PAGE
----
New Zealand Marketing - - The Media Times -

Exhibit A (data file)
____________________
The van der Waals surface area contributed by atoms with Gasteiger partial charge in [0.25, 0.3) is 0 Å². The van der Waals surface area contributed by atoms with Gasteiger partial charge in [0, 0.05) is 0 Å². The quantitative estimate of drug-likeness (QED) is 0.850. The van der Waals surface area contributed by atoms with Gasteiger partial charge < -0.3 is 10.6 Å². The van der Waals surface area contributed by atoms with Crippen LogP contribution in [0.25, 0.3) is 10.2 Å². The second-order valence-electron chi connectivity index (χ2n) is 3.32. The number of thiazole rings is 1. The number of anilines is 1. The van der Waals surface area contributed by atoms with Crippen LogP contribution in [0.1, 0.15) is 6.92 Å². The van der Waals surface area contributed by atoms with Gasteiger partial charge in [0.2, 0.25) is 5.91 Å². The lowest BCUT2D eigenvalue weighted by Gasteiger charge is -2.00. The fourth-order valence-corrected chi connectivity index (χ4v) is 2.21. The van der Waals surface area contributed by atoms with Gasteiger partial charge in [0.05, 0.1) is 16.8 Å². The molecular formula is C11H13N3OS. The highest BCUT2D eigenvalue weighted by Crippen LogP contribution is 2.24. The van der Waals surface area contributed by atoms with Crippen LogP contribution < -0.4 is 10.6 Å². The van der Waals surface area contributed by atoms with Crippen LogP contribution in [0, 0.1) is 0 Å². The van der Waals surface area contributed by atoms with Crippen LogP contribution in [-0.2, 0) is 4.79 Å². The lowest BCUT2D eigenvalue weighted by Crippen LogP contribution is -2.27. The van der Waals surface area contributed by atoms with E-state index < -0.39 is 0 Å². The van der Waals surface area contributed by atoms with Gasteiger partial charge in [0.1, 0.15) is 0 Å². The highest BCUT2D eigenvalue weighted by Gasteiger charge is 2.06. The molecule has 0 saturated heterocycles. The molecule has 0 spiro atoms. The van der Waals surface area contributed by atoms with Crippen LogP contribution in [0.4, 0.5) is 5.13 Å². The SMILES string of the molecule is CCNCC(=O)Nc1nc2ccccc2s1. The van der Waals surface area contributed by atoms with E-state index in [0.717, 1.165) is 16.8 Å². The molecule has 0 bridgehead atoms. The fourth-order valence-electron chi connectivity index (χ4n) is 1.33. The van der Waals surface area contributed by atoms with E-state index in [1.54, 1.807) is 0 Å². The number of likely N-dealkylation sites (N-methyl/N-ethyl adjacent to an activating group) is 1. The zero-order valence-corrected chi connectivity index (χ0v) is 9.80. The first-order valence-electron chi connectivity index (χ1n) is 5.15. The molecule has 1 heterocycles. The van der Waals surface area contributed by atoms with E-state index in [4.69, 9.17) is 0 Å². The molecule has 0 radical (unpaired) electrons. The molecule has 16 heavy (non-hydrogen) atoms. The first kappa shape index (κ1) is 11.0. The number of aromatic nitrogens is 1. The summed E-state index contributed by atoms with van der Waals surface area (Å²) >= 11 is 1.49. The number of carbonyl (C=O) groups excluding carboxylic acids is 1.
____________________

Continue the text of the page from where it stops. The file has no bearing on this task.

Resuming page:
One bea­con of light held up this year has been the govern­ment’s re­cent in­vest­ment in New Zealand pro­gram­ming and jour­nal­ism. Labour al­lo­cated $15 mil­lion in Bud­get 2018 and the wait is now on to see how it is al­lo­cated be­tween RNZ and NZ On Air. While it’s not quite the $38 mil­lion out­lined in Labour’s pre­elec­tion pol­icy, which fea­tured a plan to strengthen the pub­lic broad­caster’s mul­ti­me­dia of­fer with RNZ +, Ra­dio New Zealand chief ex­ec­u­tive Paul Thomp­son says it’s still a sig­nif­i­cant in­vest­ment – “even if we only get a share of it”. “More im­por­tant are the strong sig­nals that this is just year one and that in­creased in­vest­ment for RNZ and the sec­tor will be avail­able from next year on.” “I think what you will see within a 10-year times­pan is politi­cians and of­fi­cials think­ing about what they can do to en­cour­age di­ver­sity of news and in­for­ma­tion. It’s so vi­tal to any func­tion­ing democ­racy, it’s as vi­tal as air and wa­ter to how we op­er­ate as a so­ci­ety.” For RNZ, prov­ing that func­tion comes with the fi­nan­cial sup­port of the govern­ment and a char­ter out­lin­ing its role to pro­vide com­pre­hen­sive, in­de­pen­dent, ac­cu­rate, im­par­tial, and bal­anced re­gional, na­tional, and in­ter­na­tional news and cur­rent af­fairs. Thomp­son says it’s very for­tu­nate and priv­i­leged to have pub­lic fund­ing and is aware that “it’s fairly tough for com­mer­cial oper­a­tors”. “I think there will be quite a lot of con­sol­i­da­tion across those en­ti­ties and I think me­dia or­gan­i­sa­tions that con­tinue to rely on ad­ver­tis­ing as their main source of in­come will find it very chal­leng­ing.” One of those is TVNZ, a me­dia com­pany with a form of me­dia bipo­lar dis­or­der: it’s al­most en­tirely com­mer­cially fo­cused, yet its only share­holder is the New Zealand Govern­ment. Ear­lier this year, Hal Craw­ford, Me­di­a­works chief news of­fi­cer, shared his views on the state of the lo­cal me­dia land­scape and said hav­ing a govern­ment-owned com­mer­cial TV com­pany in New Zealand is a big dis­tor­tion in a small mar­ket. “To say that the TV ad mar­ket is a level play­ing field is like deny­ing the in­cline of Ruapehu,” he said in a piece on The Spinoff. He went on to ex­plain that TVNZ’S model, along­side RNZ’S, means the broad­cast­ing scene in New Zealand is poorly set up to serve the au­di­ence. “There is no pub­lic broad­caster in New Zealand mak­ing dig­i­tal, ra­dio and true TV con­tent – no sin­gle source for all plat­forms.” His sug­ges­tion was to make TVNZ1 that pub­lic broad­caster – rather than the “awk­ward work-around” of push­ing RNZ into TV. Re­gard­less of whether or not RNZ does move into the TV space, TVNZ head of news and cur­rent af­fairs John Gille­spie does not see it as a threat to TVNZ’S of­fer­ing, and says the ques­tion should be: What does that mean for the wider mar­ket? “It’s about all the play­ers and if you pour a whole lot of money over there, which I’m not say­ing they will or won’t, that will make a dif­fer­ence to the over­all mar­ket.” That dif­fer­ence is some­thing Gille­spie says the me­dia fund­ing com­mis­sion is go­ing to have to get its head around. Stuff edi­to­rial di­rec­tor Mark Stevens says he strug­gles with the “think­ing and rea­son­ing” be­hind shar­ing the ad­di­tional fund­ing be­tween RNZ and NZ On Air. “If you look around the coun­try, RNZ’S not re­ally in the re­gions. It’s not cre­at­ing lo­cal jour­nal­ism in the re­gions or cer­tainly not at the level that com­pa­nies like ours have been for many years.” Sim­i­lar con­cerns have been seen in the UK with some say­ing the govern­ment fund­ing for the BBC is putting lo­cal democ­racy re­port­ing at risk. Stevens says the so­lu­tion in the UK was the es­tab­lish­ment of a Lo­cal News Part­ner­ships scheme, which sees the BBC fund­ing 58 news or­gan­i­sa­tions in Eng­land, Scot­land and Wales to cover the em­ploy­ment costs of democ­racy re­porters. When an­nounced in De­cem­ber 2017, there were con­tracts to em­ploy 143 full-time and two part-time re­porters and the sto­ries writ­ten by them will then be shared with over 700 me­dia or­gan­i­sa­tions that are part of the scheme. In the an­nounce­ment on the BBC, con­troller of BBC English re­gions David Holdsworth said: “This is a ma­jor ad­vance in the part­ner­ship which will sig­nif­i­cantly im­prove the re­port­ing on coun­cils and pub­lic in­sti­tu­tions, lead­ing to greater pub­lic ac­count­abil­ity for our lo­cal politi­cians.” Closer to home, NZME man­ag­ing ed­i­tor Shayne Currie be­lieves there are great op­por­tu­ni­ties for NZME to be able to get a slice of the fund­ing, be it from NZ On Air or any of the other fund­ing com­ing from the govern­ment. Al­ready it’s re­ceived NZ On Air fund­ing for video and ra­dio projects – in­clud­ing 'The Road to Rhythm – 15 years of Rhythm and Vines, Kiwi Women who Changed the World' and ZM’S 'Sealed Sec­tion' 2018 – but, like Stuff, Currie gives its re­gional re­port­ing as an­other pos­si­ble in­cen­tive for it to re­ceive fund­ing. “There’s no rea­son NZME can’t have a share,” he says. “We are a me­dia busi­ness and we are in­vest­ing a lot of time and money and re­source into re­gional jour­nal­ism, into our metropoli­tan news­rooms and we have re­gional news­rooms and they are each telling sto­ries from those ar­eas.” RNZ’S Thomp­son says grow­ing its re­gional cov­er­age is one of the plans it has in place, but what this looks like it is still un­clear.

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